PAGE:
Pahari Painting - 'Painting from the Hills', often subsumed under the broad head, Rajput Painting - has long been acknowledged as one of the great achievements of India in the realm of art. For too long, however, the Pahari painter, the maker of these images, has continued to be seen as belonging to an indeterminate, anonymous group of craftsmen who simply plied predetermined brushes. The present work is aimed at challenging that notion, for it presents the painter as a thinking man, faced with, and capable of, exercising choices. It was time that the 'long winter of neglect' in which he had been left by history came to an end.
The authors draw attention here to fourteen Pahari Masters, whose work spans a period of three hundred years. The paintings come from as many as twenty different museums and private collections, the effort being to select such works as illumine each master's range as also the processes of thought from which his art is likely to have sprung. Carefully, the essay on each master presents the evidence available on him, the known extent of his work, and an analysis of his style.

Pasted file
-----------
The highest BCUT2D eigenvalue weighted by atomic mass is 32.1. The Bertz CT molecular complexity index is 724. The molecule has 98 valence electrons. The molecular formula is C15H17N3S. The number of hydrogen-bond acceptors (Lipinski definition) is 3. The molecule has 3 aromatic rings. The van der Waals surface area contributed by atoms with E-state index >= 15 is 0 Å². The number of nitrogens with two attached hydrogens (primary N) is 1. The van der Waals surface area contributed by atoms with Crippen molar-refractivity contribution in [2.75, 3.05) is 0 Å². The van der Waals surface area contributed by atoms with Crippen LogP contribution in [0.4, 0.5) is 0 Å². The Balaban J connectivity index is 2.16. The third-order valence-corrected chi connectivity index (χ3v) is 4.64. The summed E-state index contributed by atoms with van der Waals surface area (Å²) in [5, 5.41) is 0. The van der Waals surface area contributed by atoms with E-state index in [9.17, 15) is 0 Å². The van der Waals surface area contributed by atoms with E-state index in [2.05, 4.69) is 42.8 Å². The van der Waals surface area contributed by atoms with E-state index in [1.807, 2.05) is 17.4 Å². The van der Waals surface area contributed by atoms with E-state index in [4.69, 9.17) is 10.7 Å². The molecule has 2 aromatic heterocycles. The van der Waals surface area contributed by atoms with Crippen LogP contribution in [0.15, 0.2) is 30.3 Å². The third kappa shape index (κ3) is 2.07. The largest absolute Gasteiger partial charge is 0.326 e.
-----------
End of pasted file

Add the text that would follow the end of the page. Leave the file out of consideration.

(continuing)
Pahari Masters is a pioneering work of great significance. When first published in German, it was widely acclaimed as 'a great work', and has come since to occupy the status of a classic, laying down the lines along which the future of studies in Indian painting is likely to proceed.